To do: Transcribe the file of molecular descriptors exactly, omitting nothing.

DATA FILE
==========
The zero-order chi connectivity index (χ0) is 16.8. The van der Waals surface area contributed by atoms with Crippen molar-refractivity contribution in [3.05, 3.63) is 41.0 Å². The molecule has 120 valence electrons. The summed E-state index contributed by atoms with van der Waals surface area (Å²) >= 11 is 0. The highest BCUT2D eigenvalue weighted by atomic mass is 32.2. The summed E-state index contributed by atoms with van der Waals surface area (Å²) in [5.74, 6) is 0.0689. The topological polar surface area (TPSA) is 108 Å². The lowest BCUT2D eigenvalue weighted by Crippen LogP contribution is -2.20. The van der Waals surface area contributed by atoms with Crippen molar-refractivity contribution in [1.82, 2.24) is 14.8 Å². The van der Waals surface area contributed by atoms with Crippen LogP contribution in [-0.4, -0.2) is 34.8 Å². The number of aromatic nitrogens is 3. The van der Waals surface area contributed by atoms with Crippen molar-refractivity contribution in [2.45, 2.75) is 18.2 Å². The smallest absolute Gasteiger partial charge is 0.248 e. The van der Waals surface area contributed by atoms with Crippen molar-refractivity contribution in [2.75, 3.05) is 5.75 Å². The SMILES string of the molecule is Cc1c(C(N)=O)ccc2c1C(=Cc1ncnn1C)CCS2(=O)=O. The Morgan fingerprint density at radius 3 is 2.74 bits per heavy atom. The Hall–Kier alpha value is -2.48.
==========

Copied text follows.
The zero-order chi connectivity index (χ0) is 16.8. The van der Waals surface area contributed by atoms with Crippen molar-refractivity contribution in [3.05, 3.63) is 41.0 Å². The molecule has 120 valence electrons. The summed E-state index contributed by atoms with van der Waals surface area (Å²) >= 11 is 0. The highest BCUT2D eigenvalue weighted by atomic mass is 32.2. The summed E-state index contributed by atoms with van der Waals surface area (Å²) in [5.74, 6) is 0.0689. The topological polar surface area (TPSA) is 108 Å². The lowest BCUT2D eigenvalue weighted by Crippen LogP contribution is -2.20. The van der Waals surface area contributed by atoms with Crippen molar-refractivity contribution in [1.82, 2.24) is 14.8 Å². The van der Waals surface area contributed by atoms with Crippen LogP contribution in [-0.4, -0.2) is 34.8 Å². The number of aromatic nitrogens is 3. The van der Waals surface area contributed by atoms with Crippen molar-refractivity contribution in [2.45, 2.75) is 18.2 Å². The smallest absolute Gasteiger partial charge is 0.248 e. The van der Waals surface area contributed by atoms with Crippen molar-refractivity contribution in [2.75, 3.05) is 5.75 Å². The SMILES string of the molecule is Cc1c(C(N)=O)ccc2c1C(=Cc1ncnn1C)CCS2(=O)=O. The Morgan fingerprint density at radius 3 is 2.74 bits per heavy atom. The Hall–Kier alpha value is -2.48.